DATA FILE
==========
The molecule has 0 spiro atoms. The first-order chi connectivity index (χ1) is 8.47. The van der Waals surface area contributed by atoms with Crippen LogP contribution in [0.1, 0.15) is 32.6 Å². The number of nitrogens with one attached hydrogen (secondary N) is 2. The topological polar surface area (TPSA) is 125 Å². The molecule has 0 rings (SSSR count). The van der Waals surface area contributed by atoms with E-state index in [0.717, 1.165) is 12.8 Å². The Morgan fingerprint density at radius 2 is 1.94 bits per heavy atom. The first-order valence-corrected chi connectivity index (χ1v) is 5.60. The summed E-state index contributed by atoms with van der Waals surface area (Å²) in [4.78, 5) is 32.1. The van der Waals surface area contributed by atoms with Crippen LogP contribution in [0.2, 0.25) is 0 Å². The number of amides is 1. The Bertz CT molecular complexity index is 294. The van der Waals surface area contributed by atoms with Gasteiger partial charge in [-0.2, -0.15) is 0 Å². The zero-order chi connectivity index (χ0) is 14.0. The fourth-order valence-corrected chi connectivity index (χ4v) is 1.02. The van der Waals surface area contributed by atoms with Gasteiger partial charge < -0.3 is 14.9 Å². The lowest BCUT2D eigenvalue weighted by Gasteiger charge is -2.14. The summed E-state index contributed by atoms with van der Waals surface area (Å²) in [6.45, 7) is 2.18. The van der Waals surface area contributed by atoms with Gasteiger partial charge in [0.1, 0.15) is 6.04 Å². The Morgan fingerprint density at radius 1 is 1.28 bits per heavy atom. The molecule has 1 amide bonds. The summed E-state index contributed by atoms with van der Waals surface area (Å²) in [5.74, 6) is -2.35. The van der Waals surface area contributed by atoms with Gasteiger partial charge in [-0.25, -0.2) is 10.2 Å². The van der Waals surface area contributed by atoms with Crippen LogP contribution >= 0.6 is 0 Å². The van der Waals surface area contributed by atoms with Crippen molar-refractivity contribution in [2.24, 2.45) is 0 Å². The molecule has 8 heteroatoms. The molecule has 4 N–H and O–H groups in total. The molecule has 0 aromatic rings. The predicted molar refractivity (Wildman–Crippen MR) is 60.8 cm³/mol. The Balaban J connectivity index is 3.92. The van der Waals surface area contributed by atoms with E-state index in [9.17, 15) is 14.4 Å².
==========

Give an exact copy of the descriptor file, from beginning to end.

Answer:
The molecule has 0 spiro atoms. The first-order chi connectivity index (χ1) is 8.47. The van der Waals surface area contributed by atoms with Crippen LogP contribution in [0.1, 0.15) is 32.6 Å². The number of nitrogens with one attached hydrogen (secondary N) is 2. The topological polar surface area (TPSA) is 125 Å². The molecule has 0 rings (SSSR count). The van der Waals surface area contributed by atoms with E-state index in [0.717, 1.165) is 12.8 Å². The Morgan fingerprint density at radius 2 is 1.94 bits per heavy atom. The first-order valence-corrected chi connectivity index (χ1v) is 5.60. The summed E-state index contributed by atoms with van der Waals surface area (Å²) in [4.78, 5) is 32.1. The van der Waals surface area contributed by atoms with Crippen LogP contribution in [0.2, 0.25) is 0 Å². The number of amides is 1. The Bertz CT molecular complexity index is 294. The van der Waals surface area contributed by atoms with Gasteiger partial charge in [-0.2, -0.15) is 0 Å². The zero-order chi connectivity index (χ0) is 14.0. The fourth-order valence-corrected chi connectivity index (χ4v) is 1.02. The van der Waals surface area contributed by atoms with Gasteiger partial charge < -0.3 is 14.9 Å². The lowest BCUT2D eigenvalue weighted by Gasteiger charge is -2.14. The summed E-state index contributed by atoms with van der Waals surface area (Å²) in [6.45, 7) is 2.18. The van der Waals surface area contributed by atoms with Gasteiger partial charge in [0.1, 0.15) is 6.04 Å². The Morgan fingerprint density at radius 1 is 1.28 bits per heavy atom. The molecule has 1 amide bonds. The summed E-state index contributed by atoms with van der Waals surface area (Å²) in [5.74, 6) is -2.35. The van der Waals surface area contributed by atoms with Gasteiger partial charge in [-0.25, -0.2) is 10.2 Å². The van der Waals surface area contributed by atoms with Crippen LogP contribution >= 0.6 is 0 Å². The van der Waals surface area contributed by atoms with Crippen molar-refractivity contribution in [2.24, 2.45) is 0 Å². The molecule has 8 heteroatoms. The molecule has 4 N–H and O–H groups in total. The molecule has 0 aromatic rings. The predicted molar refractivity (Wildman–Crippen MR) is 60.8 cm³/mol. The Balaban J connectivity index is 3.92. The van der Waals surface area contributed by atoms with E-state index in [9.17, 15) is 14.4 Å².